Category: Archive

Ronnie drew a crowd

February 16, 2011

By Staff Reporter

By Eileen Murphy

RONNIE DREW in concert at the Irish Treasury, 325 Fifth Ave., NYC. Friday, Nov. 5.

Judging by the size and enthusiasm of the crowd packing into the opening-night party at the Irish Treasury last Friday night, you’d have thought that the owners were handing out free money. The occasion was a rare performance by legendary folk singer Ronnie Drew, who had flown in to officially "open" the Fifth Avenue hotspot.

The owners of the Treasury, Dublin natives Chris Martin and Rory Connolly, deserve credit for ensuring that the crowd size stayed manageable by distributing a limited number of tickets for the night. The food was great, the drink was plentiful, and the craic — in the shadow of the Empire State Building — was mighty.

Against a Bewley’s Café backdrop, one of the many authentic Irish touches in the beautifully decorated bar, Drew opened the show with "Finnegans Wake." Ably accompanied by fellow singer and old friend Michael "Jesse" Owens on guitar, Drew’s trademark smoke-and-strong-whiskey vocals blew new life into old number.

A born storyteller, Drew is at his best on songs that have a strong narrative line. He switched gears effortlessly between the black humor of "McAlpine’s Fusiliers" and the wistful sadness of "The Cockie." His acting skills shone on the very funny "Paddy’s Not at Work Today," and the caustic "Captains and the Kings."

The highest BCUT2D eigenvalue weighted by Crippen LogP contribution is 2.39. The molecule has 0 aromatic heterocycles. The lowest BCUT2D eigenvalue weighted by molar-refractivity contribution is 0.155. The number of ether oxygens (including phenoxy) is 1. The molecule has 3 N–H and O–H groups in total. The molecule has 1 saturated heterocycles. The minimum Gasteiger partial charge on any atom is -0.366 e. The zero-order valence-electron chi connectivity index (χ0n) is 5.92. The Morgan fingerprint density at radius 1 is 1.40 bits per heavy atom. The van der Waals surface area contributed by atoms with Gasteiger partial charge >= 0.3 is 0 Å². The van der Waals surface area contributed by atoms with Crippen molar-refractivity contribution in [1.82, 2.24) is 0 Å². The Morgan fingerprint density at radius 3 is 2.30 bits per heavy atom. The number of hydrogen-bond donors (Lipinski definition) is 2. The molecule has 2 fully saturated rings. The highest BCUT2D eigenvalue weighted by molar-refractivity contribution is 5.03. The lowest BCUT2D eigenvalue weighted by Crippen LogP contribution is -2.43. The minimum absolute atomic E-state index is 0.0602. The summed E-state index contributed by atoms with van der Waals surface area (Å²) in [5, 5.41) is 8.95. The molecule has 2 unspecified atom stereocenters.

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Between the songs, Drew told some wonderful stories, channeling the ghosts of old mates like Brendan Behan and Paddy Kavanagh — these tales make up part of his critically acclaimed stage show, "Ronnie, We Hardly Knew Ye."

He sang Behan’s "The Auld Triangle" after telling a story about Behan’s exploits in Spain. "I have come for the funeral of General Franco," Brendan told horrified Spanish police, who informed him that the generalissimo was not yet dead. "I’ll wait," said Behan, before being unceremoniously deported.

Drew followed up with Kavanagh’s "Raglan Road," noting with a mischievous grin, that Luke Kelly’s recording of the latter was the definitive one.

"But I like it, too, so I’ll sing it," he deadpanned with a twinkle in his silver-blue eyes.

In an evening of standout numbers, it’s hard to pick out the highlights, but his cover of Christy Moore’s "La Quinta Brigade" certainly ranks as a top moment, as does his performance of Sean O’Casey’s "Red Roses for Me," and Kavanagh’s "If Ever You Go to Dublin Town."

Perhaps the most poignant moment came when he invited Pete St. John — author of such classic songs as "The Fields of Athenry" and "Dublin in the Rare Old Times" — to join him onstage. The entire audience — even the chatty ones near the door — sang along, and cheered in agreement when St. John hailed Drew as "the finest folk singer of my generation."

The crowd howled and screamed for more as Drew said his good nights after the two-hour show, so he was persuaded to do a few encores: old favorites "Dicey Reilly" and "Dirty Old Town." More encores were demanded, and Drew good-naturedly obliged with "The Monto" — "you can all do your clappy-handy thing," he laughed — and then ended the evening with the song that launched his career back in the early 1960s, the naughty ditty, "Seven Drunken Nights."

It’s been too long since Ronnie Drew has played New York — 15 years, aside from a one-week tour last spring. Judging by the enthusiastic response, he’s one Irish treasure that should be displayed in America — often.

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